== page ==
Extreme weather and natural disasters can occur with little warning. This year’s floods and wildfires are proof of that. Are you ready to leave your home at a moment’s notice? You can reduce your anxiety about these scary events by making sure you are prepared if and when they happen. September is National Preparedness Month and a good time to get your family, pets, and property ready. You can, for example:
- Organize your finances. When it comes to preparing for situations like weather emergencies, financial readiness is as important as a flashlight with fully charged batteries. Having your financial documents up-to-date, in one place, and portable can make a big difference at a tense time.
- Replace missing documents. If you’re missing important documents, now’s the time to replace them.
- Check your insurance. Find out if any of your home, health, or other insurance policies will pay for temporary shelter, replacement clothing, furniture, or other items if you are affected by extreme weather or a disaster.
- Prepare your home. From floods to fires, earthquakes, high winds and tornadoes, check out The Federal Emergency Management Agency’s (FEMA) How-To Series: Protect Your Home or Business. If you live where storms and flooding are likely, visit floodsmart.gov to learn about FEMA’s National Flood Insurance Program.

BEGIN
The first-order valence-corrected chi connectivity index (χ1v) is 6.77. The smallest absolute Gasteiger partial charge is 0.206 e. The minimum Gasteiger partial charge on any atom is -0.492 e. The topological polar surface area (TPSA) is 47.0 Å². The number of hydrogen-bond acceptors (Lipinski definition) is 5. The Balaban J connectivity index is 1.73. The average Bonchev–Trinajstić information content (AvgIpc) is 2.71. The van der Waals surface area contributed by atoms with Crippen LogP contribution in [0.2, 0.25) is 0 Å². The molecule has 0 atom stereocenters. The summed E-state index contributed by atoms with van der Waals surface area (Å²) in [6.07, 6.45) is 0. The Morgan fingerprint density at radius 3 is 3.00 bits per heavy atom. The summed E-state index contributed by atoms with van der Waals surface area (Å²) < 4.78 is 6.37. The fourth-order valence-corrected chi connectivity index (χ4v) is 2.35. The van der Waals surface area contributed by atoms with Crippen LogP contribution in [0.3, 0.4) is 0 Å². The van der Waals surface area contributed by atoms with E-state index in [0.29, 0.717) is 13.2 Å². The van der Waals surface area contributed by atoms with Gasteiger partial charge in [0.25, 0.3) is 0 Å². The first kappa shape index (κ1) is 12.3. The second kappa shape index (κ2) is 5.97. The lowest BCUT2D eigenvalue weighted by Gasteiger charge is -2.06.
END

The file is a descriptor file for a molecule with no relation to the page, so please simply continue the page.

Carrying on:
- Plan for your pets. If you’re like millions of animal owners nationwide, your pet is an important member of your household. A little planning today can help ensure safety for your pets during an emergency.
- Sign up for alerts and warnings in your area. Public safety officials use timely and reliable systems to alert you and your family in the event of severe weather and disasters.
Bookmark this site. If a weather event or disaster affects you, come back for tips on recovery and information about your rights.
The purpose of this blog and its comments section is to inform readers about Federal Trade Commission activity, and share information to help them avoid, report, and recover from fraud, scams, and bad business practices. Your thoughts, ideas, and concerns are welcome, and we encourage comments. But keep in mind, this is a moderated blog. We review all comments before they are posted, and we won’t post comments that don’t comply with our commenting policy. We expect commenters to treat each other and the blog writers with respect.
We don't edit comments to remove objectionable content, so please ensure that your comment contains none of the above. The comments posted on this blog become part of the public domain. To protect your privacy and the privacy of other people, please do not include personal information. Opinions in comments that appear in this blog belong to the individuals who expressed them. They do not belong to or represent views of the Federal Trade Commission.